3. User Champions: The new platform’s adoption can’t be driven entirely from the top. We also make sure there are plenty of peer-to-peer sources of information and adoption assistance peppered throughout the organization.
4. Awareness and Training: We all know it isn’t enough to say something once. We make sure our clients keep repeating their core messages about the new platform—in different forms and forums—and then measure engagement over time to make sure everyone’s on hearing the same things, and coming to the same conclusions, about the new platform.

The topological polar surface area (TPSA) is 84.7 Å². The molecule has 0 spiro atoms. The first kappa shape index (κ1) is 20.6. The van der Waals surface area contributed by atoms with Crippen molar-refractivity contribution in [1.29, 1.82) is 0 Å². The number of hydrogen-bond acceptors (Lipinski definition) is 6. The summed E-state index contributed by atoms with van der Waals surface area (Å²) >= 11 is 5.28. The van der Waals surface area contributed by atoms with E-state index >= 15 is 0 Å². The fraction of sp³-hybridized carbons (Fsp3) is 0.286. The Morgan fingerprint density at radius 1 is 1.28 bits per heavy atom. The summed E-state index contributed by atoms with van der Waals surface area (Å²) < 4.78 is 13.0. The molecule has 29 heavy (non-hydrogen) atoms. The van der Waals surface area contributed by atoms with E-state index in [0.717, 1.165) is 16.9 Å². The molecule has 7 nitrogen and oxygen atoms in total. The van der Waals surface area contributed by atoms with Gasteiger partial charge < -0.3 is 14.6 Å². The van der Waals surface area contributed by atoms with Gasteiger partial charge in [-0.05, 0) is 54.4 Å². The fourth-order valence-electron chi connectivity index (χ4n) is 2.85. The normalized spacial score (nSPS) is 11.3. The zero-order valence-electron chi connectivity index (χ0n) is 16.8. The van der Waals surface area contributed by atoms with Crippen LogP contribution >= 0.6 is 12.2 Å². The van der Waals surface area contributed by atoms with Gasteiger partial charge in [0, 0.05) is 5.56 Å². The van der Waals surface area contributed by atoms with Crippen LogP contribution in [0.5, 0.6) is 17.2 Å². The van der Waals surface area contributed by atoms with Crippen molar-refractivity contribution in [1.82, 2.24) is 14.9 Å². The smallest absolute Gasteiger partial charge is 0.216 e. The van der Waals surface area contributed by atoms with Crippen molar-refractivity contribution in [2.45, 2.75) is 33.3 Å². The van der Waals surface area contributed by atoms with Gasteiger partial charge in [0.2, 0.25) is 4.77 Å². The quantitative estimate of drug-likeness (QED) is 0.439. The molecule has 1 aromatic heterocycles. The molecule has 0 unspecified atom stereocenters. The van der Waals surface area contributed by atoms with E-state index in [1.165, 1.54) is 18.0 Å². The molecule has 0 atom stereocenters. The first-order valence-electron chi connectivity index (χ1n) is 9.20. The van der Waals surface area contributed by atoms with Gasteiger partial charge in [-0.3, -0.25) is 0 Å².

5. Boots on the Ground: Finally, we know your organization might not have the internal staff required to ensure a successful implementation. That’s why we provide many of our clients with dedicated systems experts to offer the necessary hands-on-support to drive their comprehensive change management program.
The Bottom Line: Change doesn’t just happen. It takes a big push. And if you don’t have the internal resources and skills required to make the change stick, then you have to find the right partner who can doing most of the pushing for you..
Bring These Benefits to Your Organization
At SADA Systems, we’ve spent over a decade helping companies implement large-scale technology-based transformations. We’d love to discuss whether our experience and skills can help you get the most out of your cloud collaboration platform.
For more information on how you can transform your organization with G Suite, click here for a free assessment today!